An exciting new method of manipulating DNA could hold great promise for the future of molecular electronics. It's DNA origami, the brainchild of Caltech researcher Paul Rothemund. DNA origami is mind-boggling in its possibilities, yet employs the simplest of techniques and one of art's most elegant practices.
Remember that DNA comes in the celebrated "double helix," a pair of strands of molecular material that intertwine. DNA is used by nearly every organism on the planet to make proteins via a special set of "instructions." If we could somehow make those instructions work for us, then we could construct on our own things that would otherwise be made by nature. DNA origami is the first step in this process.
DNA origami might sound a bit like the sort of cloning that is part of the ongoing public ethics debate, but it is in essence what Rothemund and others are doing. Rather than molding whole animals or humans, however, these researchers are making far smaller products as they make large contributions to the future of DNA research. Specifically, they are folding DNA strands into rudimentary forms like smiling faces and snowflakes, first of all, to show that it can be done. More complicated figures have been created, of course, including a rather impressive map of the Western Hemisphere, and the ultimate goal is to form ever more complex shapes in order to produce the desired ultimate result, molecular electronics. DNA origami, meet electronic pathways.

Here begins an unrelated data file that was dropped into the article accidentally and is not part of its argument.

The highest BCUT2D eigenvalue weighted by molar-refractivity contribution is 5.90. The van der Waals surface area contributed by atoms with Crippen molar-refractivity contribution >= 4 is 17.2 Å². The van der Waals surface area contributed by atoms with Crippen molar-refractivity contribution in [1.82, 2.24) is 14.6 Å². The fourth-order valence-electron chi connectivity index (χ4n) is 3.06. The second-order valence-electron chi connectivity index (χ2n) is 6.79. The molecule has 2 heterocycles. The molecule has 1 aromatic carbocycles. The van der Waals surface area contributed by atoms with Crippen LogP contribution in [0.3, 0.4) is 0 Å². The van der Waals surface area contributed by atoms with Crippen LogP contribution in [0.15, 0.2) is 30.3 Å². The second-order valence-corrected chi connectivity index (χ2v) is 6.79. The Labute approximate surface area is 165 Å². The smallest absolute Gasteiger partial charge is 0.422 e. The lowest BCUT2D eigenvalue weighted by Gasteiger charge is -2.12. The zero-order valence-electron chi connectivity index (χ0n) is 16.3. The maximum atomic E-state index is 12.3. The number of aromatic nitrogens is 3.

DNA origami is so named because of the way in which the DNA is manipulated. By molding the strands of DNA into various shapes, the scientists are mirroring origami, the practice of folding paper into various shapes. Folding DNA into something resembling a circuit board might be in the relative future, since the two-dimensional shapes that Rothemund and others have already created are only the first steps in a process that is anticipated to include 3D shapes in the not too distant future. Scientists could then take those DNA origami circuit boards and hook up super-tiny wiring or tubing to them to create a super-tiny electrical processor. The ultimate extension of this could be a larger electrical processor produced by connecting a whole lot of little ones, on the same theory that the 2D smiling faces of today's DNA origami are the precursors to the 3D figures of tomorrow.